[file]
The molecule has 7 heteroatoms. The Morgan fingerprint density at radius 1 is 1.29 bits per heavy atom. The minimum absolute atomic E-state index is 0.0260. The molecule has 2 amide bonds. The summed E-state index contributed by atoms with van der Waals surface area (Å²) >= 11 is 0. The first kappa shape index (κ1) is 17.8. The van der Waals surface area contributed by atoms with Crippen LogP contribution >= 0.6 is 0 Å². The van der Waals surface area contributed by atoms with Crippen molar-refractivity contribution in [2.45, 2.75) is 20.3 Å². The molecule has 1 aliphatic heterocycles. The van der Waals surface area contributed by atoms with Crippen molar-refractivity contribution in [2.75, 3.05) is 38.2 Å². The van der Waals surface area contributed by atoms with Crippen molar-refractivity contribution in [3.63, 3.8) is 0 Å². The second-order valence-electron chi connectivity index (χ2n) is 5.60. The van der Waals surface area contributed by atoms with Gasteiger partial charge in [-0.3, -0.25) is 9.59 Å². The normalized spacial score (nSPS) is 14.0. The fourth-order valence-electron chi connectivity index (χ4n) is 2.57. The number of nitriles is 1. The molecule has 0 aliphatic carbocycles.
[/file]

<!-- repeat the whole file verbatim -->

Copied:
The molecule has 7 heteroatoms. The Morgan fingerprint density at radius 1 is 1.29 bits per heavy atom. The minimum absolute atomic E-state index is 0.0260. The molecule has 2 amide bonds. The summed E-state index contributed by atoms with van der Waals surface area (Å²) >= 11 is 0. The first kappa shape index (κ1) is 17.8. The van der Waals surface area contributed by atoms with Crippen LogP contribution >= 0.6 is 0 Å². The van der Waals surface area contributed by atoms with Crippen molar-refractivity contribution in [2.45, 2.75) is 20.3 Å². The molecule has 1 aliphatic heterocycles. The van der Waals surface area contributed by atoms with Crippen molar-refractivity contribution in [2.75, 3.05) is 38.2 Å². The van der Waals surface area contributed by atoms with Crippen molar-refractivity contribution in [3.63, 3.8) is 0 Å². The second-order valence-electron chi connectivity index (χ2n) is 5.60. The van der Waals surface area contributed by atoms with Gasteiger partial charge in [-0.3, -0.25) is 9.59 Å². The normalized spacial score (nSPS) is 14.0. The fourth-order valence-electron chi connectivity index (χ4n) is 2.57. The number of nitriles is 1. The molecule has 0 aliphatic carbocycles.